Optical spectrometers (often simply called "spectrometers"), in particular, show the intensity of light as a function of wavelength or of frequency. The deflection is produced either by refraction in a prism or by diffraction in a diffraction grating.
The energy spectrum of particles of known mass can also be measured by determining the time of flight between two detectors (and hence, the velocity) in a time-of-flight spectrometer. Alternatively, if the velocity is known, masses can be determined in a time-of-flight mass spectrometer.
When a fast charged particle (charge q, mass m) enters a constant magnetic field B at right angles, it is deflected into a circular path of radius r, due to the Lorentz force. The momentum p of the particle is then given by
where m and v are mass and velocity of the particle. The focussing principle of the oldest and simplest magnetic spectrometer, the semicircular spectrometer, invented by J. K. Danisz, is shown on the left. A constant magnetic field is perpendicular to the page. Charged particles of momentum p that pass the slit are deflected into circular paths of radius r = p/qB. It turns out that they all hit the horizontal line at nearly the same place, the focus; here a particle counter should be placed. Varying B, this makes possible to measure the energy spectrum of alpha particles in an alpha particle spectrometer, of beta particles in a beta particle spectrometer, of particles (e.g., fast ions) in a particle spectrometer, or to measure the relative content of the various masses in a mass spectrometer.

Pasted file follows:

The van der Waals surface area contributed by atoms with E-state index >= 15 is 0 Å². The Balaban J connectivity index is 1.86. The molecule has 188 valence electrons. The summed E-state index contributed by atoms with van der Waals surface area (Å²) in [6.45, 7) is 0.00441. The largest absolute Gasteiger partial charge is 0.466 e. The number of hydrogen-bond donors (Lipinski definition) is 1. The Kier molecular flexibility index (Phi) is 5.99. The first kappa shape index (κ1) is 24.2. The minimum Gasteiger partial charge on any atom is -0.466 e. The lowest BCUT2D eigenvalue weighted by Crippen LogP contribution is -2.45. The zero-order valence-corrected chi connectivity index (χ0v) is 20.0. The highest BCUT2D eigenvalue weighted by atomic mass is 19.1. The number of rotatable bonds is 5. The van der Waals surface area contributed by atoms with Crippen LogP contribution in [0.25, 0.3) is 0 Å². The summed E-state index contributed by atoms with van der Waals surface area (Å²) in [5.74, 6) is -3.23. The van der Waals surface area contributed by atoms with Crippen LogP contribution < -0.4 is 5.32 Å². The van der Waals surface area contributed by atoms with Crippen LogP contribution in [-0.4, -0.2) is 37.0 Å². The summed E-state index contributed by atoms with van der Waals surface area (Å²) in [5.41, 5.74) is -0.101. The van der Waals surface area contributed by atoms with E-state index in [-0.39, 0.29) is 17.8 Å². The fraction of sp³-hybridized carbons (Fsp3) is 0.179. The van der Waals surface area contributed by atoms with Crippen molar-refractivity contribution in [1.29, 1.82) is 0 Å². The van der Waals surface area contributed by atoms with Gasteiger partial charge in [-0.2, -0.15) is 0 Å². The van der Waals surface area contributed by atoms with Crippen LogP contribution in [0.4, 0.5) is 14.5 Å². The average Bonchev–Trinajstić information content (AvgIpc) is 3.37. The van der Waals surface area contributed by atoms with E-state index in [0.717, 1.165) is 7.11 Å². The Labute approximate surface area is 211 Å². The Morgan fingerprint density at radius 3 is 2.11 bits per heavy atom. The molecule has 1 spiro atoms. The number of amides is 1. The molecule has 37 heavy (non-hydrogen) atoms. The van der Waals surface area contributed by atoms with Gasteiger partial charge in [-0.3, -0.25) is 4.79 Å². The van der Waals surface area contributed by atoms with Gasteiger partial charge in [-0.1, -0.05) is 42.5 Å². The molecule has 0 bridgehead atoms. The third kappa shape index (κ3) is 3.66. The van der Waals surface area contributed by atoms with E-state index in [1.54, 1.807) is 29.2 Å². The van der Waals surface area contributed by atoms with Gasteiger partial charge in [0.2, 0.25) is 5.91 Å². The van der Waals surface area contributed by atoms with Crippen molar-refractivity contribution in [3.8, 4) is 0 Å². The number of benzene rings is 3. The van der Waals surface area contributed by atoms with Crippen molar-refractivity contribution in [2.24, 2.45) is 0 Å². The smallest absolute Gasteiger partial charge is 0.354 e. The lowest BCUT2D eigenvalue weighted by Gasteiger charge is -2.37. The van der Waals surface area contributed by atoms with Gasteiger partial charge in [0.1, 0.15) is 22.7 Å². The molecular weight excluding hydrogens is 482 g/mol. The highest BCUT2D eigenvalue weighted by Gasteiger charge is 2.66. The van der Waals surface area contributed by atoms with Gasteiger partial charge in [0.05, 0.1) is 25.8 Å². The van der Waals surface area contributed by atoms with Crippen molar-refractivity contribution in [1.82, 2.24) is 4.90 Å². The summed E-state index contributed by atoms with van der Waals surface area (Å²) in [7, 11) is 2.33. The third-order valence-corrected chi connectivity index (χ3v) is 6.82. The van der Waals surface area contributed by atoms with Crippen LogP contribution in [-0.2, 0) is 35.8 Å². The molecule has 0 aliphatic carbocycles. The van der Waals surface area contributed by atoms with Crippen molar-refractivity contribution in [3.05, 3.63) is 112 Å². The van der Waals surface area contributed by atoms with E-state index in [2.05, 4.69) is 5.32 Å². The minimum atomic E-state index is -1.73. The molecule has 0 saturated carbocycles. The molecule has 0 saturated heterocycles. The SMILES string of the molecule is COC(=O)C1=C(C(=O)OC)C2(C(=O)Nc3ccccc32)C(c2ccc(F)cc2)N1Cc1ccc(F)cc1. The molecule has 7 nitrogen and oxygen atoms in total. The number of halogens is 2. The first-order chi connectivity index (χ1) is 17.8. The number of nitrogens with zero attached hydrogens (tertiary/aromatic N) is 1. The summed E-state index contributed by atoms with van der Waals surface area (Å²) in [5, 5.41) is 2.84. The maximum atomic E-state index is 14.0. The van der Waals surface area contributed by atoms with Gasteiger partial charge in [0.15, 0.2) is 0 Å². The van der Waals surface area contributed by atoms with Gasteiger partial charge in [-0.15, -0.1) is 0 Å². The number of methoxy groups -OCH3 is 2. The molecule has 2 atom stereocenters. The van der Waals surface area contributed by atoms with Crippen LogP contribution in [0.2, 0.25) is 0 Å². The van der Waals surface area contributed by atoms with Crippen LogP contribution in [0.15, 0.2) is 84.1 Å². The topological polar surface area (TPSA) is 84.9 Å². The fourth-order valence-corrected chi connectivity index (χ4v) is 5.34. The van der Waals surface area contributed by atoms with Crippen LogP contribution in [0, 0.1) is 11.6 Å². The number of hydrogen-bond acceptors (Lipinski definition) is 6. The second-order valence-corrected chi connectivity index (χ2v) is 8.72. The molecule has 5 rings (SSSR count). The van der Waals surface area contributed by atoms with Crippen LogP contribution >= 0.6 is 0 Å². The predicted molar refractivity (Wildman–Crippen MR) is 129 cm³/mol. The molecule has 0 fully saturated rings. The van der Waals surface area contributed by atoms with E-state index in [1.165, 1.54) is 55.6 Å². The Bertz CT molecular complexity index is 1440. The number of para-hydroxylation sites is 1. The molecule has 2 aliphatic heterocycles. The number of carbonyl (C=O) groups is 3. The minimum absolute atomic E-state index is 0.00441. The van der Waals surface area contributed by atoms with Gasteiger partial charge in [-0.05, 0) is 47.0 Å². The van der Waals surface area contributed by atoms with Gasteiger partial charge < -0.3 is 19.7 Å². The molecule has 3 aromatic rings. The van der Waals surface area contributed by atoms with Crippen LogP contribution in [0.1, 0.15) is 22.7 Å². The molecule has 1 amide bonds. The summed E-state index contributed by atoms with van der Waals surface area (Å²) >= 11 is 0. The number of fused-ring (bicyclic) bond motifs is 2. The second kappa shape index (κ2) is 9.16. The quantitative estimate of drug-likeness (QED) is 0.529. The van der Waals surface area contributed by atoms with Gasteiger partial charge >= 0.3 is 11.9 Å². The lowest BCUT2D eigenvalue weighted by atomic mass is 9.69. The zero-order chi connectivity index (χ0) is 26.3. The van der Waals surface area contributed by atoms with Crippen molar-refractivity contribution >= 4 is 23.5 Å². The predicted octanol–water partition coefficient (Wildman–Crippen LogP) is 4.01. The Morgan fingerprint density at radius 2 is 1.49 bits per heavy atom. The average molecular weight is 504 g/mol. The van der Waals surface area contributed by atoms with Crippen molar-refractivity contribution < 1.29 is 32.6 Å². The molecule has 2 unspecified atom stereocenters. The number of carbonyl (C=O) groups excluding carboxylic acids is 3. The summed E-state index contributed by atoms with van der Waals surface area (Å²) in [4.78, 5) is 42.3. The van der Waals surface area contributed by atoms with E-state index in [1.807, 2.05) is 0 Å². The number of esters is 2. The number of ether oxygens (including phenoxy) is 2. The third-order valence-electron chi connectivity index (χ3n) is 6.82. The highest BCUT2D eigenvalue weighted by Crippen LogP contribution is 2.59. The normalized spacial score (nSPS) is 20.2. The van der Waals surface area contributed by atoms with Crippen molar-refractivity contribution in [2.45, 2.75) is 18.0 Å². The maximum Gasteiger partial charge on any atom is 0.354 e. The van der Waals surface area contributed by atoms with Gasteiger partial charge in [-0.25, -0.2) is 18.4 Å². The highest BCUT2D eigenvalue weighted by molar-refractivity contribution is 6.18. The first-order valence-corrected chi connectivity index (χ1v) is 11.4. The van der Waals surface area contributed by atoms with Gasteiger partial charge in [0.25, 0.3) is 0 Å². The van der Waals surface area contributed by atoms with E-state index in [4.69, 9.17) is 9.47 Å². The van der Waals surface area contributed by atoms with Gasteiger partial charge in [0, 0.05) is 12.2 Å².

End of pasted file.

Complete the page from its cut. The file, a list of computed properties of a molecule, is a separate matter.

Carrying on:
Since Danysz' time, many types of magnetic spectrometers more complicated than the semicircular type have been devised.
Generally, the resolution of an instrument tells us how well two close-lying energies (or wavelengths, or frequencies, or masses) can be resolved. Generally, for an instrument with mechanical slits, higher resolution will mean lower intensity.